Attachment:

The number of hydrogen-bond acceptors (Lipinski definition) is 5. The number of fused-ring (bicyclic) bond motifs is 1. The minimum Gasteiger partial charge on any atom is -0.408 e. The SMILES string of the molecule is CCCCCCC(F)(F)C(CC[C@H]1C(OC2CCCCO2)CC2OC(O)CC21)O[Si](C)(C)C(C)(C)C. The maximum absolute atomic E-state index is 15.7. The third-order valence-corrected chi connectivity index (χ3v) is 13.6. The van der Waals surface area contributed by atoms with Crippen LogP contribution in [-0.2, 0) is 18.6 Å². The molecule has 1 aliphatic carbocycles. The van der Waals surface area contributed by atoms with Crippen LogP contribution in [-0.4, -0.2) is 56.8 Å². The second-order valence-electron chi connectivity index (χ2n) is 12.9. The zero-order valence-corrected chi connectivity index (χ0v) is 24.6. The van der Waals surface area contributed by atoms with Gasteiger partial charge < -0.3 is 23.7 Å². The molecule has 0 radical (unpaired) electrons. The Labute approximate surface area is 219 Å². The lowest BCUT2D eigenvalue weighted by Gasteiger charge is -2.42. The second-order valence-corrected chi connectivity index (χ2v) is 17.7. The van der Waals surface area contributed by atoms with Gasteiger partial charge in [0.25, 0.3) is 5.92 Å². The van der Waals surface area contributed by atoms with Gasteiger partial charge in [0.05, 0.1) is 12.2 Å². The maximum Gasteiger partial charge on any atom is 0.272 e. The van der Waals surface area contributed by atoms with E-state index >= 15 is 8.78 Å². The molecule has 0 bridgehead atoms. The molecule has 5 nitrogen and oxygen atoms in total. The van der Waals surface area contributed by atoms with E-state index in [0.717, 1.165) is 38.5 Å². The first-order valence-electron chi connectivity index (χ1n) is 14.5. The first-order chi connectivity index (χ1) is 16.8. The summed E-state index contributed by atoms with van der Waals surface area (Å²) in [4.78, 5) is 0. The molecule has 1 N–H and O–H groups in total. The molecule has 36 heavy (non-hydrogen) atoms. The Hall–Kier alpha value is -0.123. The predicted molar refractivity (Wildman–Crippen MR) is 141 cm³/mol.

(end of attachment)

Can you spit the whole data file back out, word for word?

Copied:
The number of hydrogen-bond acceptors (Lipinski definition) is 5. The number of fused-ring (bicyclic) bond motifs is 1. The minimum Gasteiger partial charge on any atom is -0.408 e. The SMILES string of the molecule is CCCCCCC(F)(F)C(CC[C@H]1C(OC2CCCCO2)CC2OC(O)CC21)O[Si](C)(C)C(C)(C)C. The maximum absolute atomic E-state index is 15.7. The third-order valence-corrected chi connectivity index (χ3v) is 13.6. The van der Waals surface area contributed by atoms with Crippen LogP contribution in [-0.2, 0) is 18.6 Å². The molecule has 1 aliphatic carbocycles. The van der Waals surface area contributed by atoms with Crippen LogP contribution in [-0.4, -0.2) is 56.8 Å². The second-order valence-electron chi connectivity index (χ2n) is 12.9. The zero-order valence-corrected chi connectivity index (χ0v) is 24.6. The van der Waals surface area contributed by atoms with Gasteiger partial charge < -0.3 is 23.7 Å². The molecule has 0 radical (unpaired) electrons. The Labute approximate surface area is 219 Å². The lowest BCUT2D eigenvalue weighted by Gasteiger charge is -2.42. The second-order valence-corrected chi connectivity index (χ2v) is 17.7. The van der Waals surface area contributed by atoms with Gasteiger partial charge in [0.25, 0.3) is 5.92 Å². The van der Waals surface area contributed by atoms with Gasteiger partial charge in [0.05, 0.1) is 12.2 Å². The maximum Gasteiger partial charge on any atom is 0.272 e. The van der Waals surface area contributed by atoms with E-state index >= 15 is 8.78 Å². The molecule has 0 bridgehead atoms. The molecule has 5 nitrogen and oxygen atoms in total. The van der Waals surface area contributed by atoms with E-state index in [0.717, 1.165) is 38.5 Å². The first-order valence-electron chi connectivity index (χ1n) is 14.5. The first-order chi connectivity index (χ1) is 16.8. The summed E-state index contributed by atoms with van der Waals surface area (Å²) in [4.78, 5) is 0. The molecule has 1 N–H and O–H groups in total. The molecule has 36 heavy (non-hydrogen) atoms. The Hall–Kier alpha value is -0.123. The predicted molar refractivity (Wildman–Crippen MR) is 141 cm³/mol.